Now, the Knicks have been a constant stream of frustration. It has literally been one catastrophe after another -- from Oakley being accosted by the team’s security during a game, to the way former Knicks executive Phil Jackson disrespected Carmelo Anthony, to trading Kristaps Porzingis only to see him blossom into a star with the Dallas Mavericks, to missing out on Zion Williamson, to hearing that the Knicks didn’t aggressively pursue Kevin Durant (after the media spent months making it sound like KD to New York was virtually a done deal). I could go on and on.
But Russell Westbrook could change all of that.
Now, a lot of people have scoffed at the thought of bringing Westbrook to their team because of his performance in the playoffs (since he averaged just 17.9 points, 7.0 rebounds, 4.6 assists, 1.5 steals while shooting 42.1 percent from the field and 24.2 percent from three-point range). However, many people are forgetting that right before play in the bubble began, Westbrook tested positive for COVID-19, which could have accounted for his timing being so visibly off.
Recently, Rockets forward Jeff Green joined me on my show (“The Rematch”) and said that he saw the same thing.
“I saw it firsthand,” Green said. “He missed a handful of practices and then he comes back and he just didn’t have it. Not [that he didn’t] have it, but he didn’t have a rhythm -- the rhythm of the game and where his shots were gonna come from. And it was a different game in the bubble. He came back and he was energetic, but the shots [weren’t falling] and his legs weren’t there. Then, he gets hurt and he misses the seeding games and he comes back after Game 4 of the first round against OKC, and he still didn’t have the rhythm.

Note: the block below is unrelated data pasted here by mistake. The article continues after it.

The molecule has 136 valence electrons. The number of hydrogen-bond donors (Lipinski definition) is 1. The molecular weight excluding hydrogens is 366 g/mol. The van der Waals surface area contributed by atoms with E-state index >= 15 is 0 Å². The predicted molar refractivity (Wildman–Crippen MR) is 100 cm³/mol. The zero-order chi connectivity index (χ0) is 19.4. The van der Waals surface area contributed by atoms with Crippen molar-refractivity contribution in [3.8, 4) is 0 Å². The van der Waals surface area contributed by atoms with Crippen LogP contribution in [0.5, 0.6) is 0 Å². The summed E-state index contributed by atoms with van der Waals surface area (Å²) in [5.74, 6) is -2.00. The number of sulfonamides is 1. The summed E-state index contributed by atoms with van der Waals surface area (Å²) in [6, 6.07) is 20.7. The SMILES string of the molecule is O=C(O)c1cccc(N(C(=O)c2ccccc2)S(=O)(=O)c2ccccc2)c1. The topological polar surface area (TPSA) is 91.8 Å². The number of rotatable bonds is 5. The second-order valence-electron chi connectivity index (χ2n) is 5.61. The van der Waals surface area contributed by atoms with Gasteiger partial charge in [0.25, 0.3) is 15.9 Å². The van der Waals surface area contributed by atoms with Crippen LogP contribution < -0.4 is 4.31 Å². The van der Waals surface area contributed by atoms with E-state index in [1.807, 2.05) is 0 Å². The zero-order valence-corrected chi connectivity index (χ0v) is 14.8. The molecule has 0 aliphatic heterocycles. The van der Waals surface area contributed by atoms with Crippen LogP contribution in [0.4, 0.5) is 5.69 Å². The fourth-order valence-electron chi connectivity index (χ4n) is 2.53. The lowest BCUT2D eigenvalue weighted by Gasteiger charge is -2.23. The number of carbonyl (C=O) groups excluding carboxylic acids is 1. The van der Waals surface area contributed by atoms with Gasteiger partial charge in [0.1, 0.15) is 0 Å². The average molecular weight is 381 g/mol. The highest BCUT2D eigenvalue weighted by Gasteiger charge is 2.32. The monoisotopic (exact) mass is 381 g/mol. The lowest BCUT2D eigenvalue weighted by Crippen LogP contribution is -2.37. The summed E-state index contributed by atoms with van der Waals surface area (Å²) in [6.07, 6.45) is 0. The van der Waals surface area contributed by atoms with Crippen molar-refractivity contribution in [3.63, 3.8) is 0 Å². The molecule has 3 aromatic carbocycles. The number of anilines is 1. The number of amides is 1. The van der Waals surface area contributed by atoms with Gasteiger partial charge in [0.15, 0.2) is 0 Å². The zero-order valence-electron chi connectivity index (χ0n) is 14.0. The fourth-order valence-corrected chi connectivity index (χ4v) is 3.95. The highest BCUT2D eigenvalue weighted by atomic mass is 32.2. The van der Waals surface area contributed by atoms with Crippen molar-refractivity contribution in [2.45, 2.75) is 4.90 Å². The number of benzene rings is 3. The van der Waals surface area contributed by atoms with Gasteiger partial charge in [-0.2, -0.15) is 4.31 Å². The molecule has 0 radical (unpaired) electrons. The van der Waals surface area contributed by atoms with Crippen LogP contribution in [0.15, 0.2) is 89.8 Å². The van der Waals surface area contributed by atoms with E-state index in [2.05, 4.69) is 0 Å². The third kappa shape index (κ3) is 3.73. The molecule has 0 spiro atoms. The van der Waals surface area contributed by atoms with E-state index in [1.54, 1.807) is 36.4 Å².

“We had a Russell who [wasn’t 100 percent]. The athleticism and the quickness were still there, but the rhythm and the legs just weren’t there. And you know Russell, he’s gonna fight it but there just wasn’t enough time to get him reps to have his legs, to have his rhythm, because we played every other day. It started to feel like [we were playing] back-to-back-to-back-to-back and we just didn’t have enough time to get him established with the rhythm of the game. And you know Russell would say, ‘We’re not gonna make excuses about it, we’re gonna go with the results.’ But it was really tough for him.”
Westbrook is exactly the kind of player who would be embraced by New York fans. He’s someone who will leave it all on the floor no matter what. No complaints, no excuses, no crying to the media -- he just works extremely hard and plays with all his heart. That’s why Knicks fans loved Charles Oakley, Anthony Mason, John Starks and Larry Johnson. Even when they were dealing with injuries, they all played with a ton of heart and emotions, and they always gave 110 percent effort.
That’s exactly who Russell Westbrook is. He has John-Starks-level intensity all the time and the New York crowd would eat that up and he would feed off of their energy. Instead of “Fire Dolan” chants, the Knicks fans would passionately chant Russ’ name.
Not to mention, this would only add to the rivalry between the Knicks and Nets, with KD and Kyrie Irving in Brooklyn. Can you imagine the energy of those games? Westbrook and Durant -- once teammates, now foes -- would be crosstown rivals too. Imagine the Durant vs. Westbrook billboard in Time Square!
Not only would adding Westbrook be good for the Knicks, it would be good for basketball.